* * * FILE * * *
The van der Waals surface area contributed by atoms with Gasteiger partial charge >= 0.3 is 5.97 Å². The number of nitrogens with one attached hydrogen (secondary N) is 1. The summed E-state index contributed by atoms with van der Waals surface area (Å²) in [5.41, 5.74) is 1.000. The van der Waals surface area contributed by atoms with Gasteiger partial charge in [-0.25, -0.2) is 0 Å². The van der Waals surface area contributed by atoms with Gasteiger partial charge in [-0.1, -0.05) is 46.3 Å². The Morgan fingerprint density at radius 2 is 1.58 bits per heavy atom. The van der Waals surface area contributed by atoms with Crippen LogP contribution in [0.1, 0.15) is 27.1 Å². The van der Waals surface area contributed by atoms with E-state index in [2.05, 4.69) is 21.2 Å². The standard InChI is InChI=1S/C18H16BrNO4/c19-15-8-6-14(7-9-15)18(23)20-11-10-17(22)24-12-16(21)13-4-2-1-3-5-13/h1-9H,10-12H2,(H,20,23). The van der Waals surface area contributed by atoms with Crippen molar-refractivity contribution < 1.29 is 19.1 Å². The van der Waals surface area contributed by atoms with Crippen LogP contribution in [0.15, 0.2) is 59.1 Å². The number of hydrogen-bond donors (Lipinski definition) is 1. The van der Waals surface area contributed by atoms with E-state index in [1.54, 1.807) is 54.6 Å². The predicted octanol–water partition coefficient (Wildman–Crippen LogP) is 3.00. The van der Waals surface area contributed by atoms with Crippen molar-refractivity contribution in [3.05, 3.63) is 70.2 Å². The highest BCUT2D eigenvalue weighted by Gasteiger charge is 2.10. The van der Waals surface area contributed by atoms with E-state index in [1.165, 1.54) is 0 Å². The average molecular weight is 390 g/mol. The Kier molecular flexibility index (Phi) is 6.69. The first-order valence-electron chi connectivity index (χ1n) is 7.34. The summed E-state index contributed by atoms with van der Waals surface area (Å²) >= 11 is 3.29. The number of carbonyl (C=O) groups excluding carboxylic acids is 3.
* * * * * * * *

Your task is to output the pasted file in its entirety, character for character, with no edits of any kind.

The van der Waals surface area contributed by atoms with Gasteiger partial charge >= 0.3 is 5.97 Å². The number of nitrogens with one attached hydrogen (secondary N) is 1. The summed E-state index contributed by atoms with van der Waals surface area (Å²) in [5.41, 5.74) is 1.000. The van der Waals surface area contributed by atoms with Gasteiger partial charge in [-0.25, -0.2) is 0 Å². The van der Waals surface area contributed by atoms with Gasteiger partial charge in [-0.1, -0.05) is 46.3 Å². The Morgan fingerprint density at radius 2 is 1.58 bits per heavy atom. The van der Waals surface area contributed by atoms with Crippen LogP contribution in [0.1, 0.15) is 27.1 Å². The van der Waals surface area contributed by atoms with E-state index in [2.05, 4.69) is 21.2 Å². The standard InChI is InChI=1S/C18H16BrNO4/c19-15-8-6-14(7-9-15)18(23)20-11-10-17(22)24-12-16(21)13-4-2-1-3-5-13/h1-9H,10-12H2,(H,20,23). The van der Waals surface area contributed by atoms with Crippen molar-refractivity contribution < 1.29 is 19.1 Å². The van der Waals surface area contributed by atoms with Crippen LogP contribution in [0.15, 0.2) is 59.1 Å². The number of hydrogen-bond donors (Lipinski definition) is 1. The van der Waals surface area contributed by atoms with E-state index in [1.54, 1.807) is 54.6 Å². The predicted octanol–water partition coefficient (Wildman–Crippen LogP) is 3.00. The van der Waals surface area contributed by atoms with Crippen molar-refractivity contribution in [3.05, 3.63) is 70.2 Å². The highest BCUT2D eigenvalue weighted by Gasteiger charge is 2.10. The van der Waals surface area contributed by atoms with E-state index in [1.165, 1.54) is 0 Å². The average molecular weight is 390 g/mol. The Kier molecular flexibility index (Phi) is 6.69. The first-order valence-electron chi connectivity index (χ1n) is 7.34. The summed E-state index contributed by atoms with van der Waals surface area (Å²) >= 11 is 3.29. The number of carbonyl (C=O) groups excluding carboxylic acids is 3.